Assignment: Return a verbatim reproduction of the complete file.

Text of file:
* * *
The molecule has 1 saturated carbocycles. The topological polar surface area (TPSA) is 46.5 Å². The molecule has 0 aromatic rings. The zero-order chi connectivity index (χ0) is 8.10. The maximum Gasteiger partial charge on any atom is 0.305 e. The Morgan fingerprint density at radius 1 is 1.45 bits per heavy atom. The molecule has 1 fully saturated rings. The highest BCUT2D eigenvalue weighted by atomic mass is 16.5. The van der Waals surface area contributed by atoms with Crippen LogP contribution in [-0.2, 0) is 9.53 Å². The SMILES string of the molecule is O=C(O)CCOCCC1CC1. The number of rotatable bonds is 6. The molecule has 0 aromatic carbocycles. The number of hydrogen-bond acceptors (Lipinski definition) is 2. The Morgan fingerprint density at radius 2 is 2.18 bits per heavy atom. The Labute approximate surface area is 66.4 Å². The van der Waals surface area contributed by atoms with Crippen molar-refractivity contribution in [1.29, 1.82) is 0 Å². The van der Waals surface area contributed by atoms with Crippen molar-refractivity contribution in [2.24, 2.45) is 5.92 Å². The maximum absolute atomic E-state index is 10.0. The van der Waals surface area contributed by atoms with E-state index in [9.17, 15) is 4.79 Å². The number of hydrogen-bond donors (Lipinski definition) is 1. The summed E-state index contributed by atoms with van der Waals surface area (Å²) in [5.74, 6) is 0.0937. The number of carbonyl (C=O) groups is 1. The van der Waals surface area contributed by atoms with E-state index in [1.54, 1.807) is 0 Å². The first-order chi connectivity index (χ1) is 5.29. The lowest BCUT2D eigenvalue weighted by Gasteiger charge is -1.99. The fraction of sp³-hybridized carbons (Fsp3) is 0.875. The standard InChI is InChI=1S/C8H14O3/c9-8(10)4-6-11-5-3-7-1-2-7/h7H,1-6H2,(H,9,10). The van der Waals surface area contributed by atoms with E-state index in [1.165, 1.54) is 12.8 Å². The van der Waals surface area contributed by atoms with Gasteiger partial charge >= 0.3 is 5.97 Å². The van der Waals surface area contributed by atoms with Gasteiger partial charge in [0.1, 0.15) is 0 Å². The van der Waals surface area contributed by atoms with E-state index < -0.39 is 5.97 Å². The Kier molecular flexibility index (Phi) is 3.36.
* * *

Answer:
The molecule has 1 saturated carbocycles. The topological polar surface area (TPSA) is 46.5 Å². The molecule has 0 aromatic rings. The zero-order chi connectivity index (χ0) is 8.10. The maximum Gasteiger partial charge on any atom is 0.305 e. The Morgan fingerprint density at radius 1 is 1.45 bits per heavy atom. The molecule has 1 fully saturated rings. The highest BCUT2D eigenvalue weighted by atomic mass is 16.5. The van der Waals surface area contributed by atoms with Crippen LogP contribution in [-0.2, 0) is 9.53 Å². The SMILES string of the molecule is O=C(O)CCOCCC1CC1. The number of rotatable bonds is 6. The molecule has 0 aromatic carbocycles. The number of hydrogen-bond acceptors (Lipinski definition) is 2. The Morgan fingerprint density at radius 2 is 2.18 bits per heavy atom. The Labute approximate surface area is 66.4 Å². The van der Waals surface area contributed by atoms with Crippen molar-refractivity contribution in [1.29, 1.82) is 0 Å². The van der Waals surface area contributed by atoms with Crippen molar-refractivity contribution in [2.24, 2.45) is 5.92 Å². The maximum absolute atomic E-state index is 10.0. The van der Waals surface area contributed by atoms with E-state index in [9.17, 15) is 4.79 Å². The number of hydrogen-bond donors (Lipinski definition) is 1. The summed E-state index contributed by atoms with van der Waals surface area (Å²) in [5.74, 6) is 0.0937. The number of carbonyl (C=O) groups is 1. The van der Waals surface area contributed by atoms with E-state index in [1.54, 1.807) is 0 Å². The first-order chi connectivity index (χ1) is 5.29. The lowest BCUT2D eigenvalue weighted by Gasteiger charge is -1.99. The fraction of sp³-hybridized carbons (Fsp3) is 0.875. The standard InChI is InChI=1S/C8H14O3/c9-8(10)4-6-11-5-3-7-1-2-7/h7H,1-6H2,(H,9,10). The van der Waals surface area contributed by atoms with E-state index in [1.165, 1.54) is 12.8 Å². The van der Waals surface area contributed by atoms with Gasteiger partial charge >= 0.3 is 5.97 Å². The van der Waals surface area contributed by atoms with Gasteiger partial charge in [0.1, 0.15) is 0 Å². The van der Waals surface area contributed by atoms with E-state index < -0.39 is 5.97 Å². The Kier molecular flexibility index (Phi) is 3.36.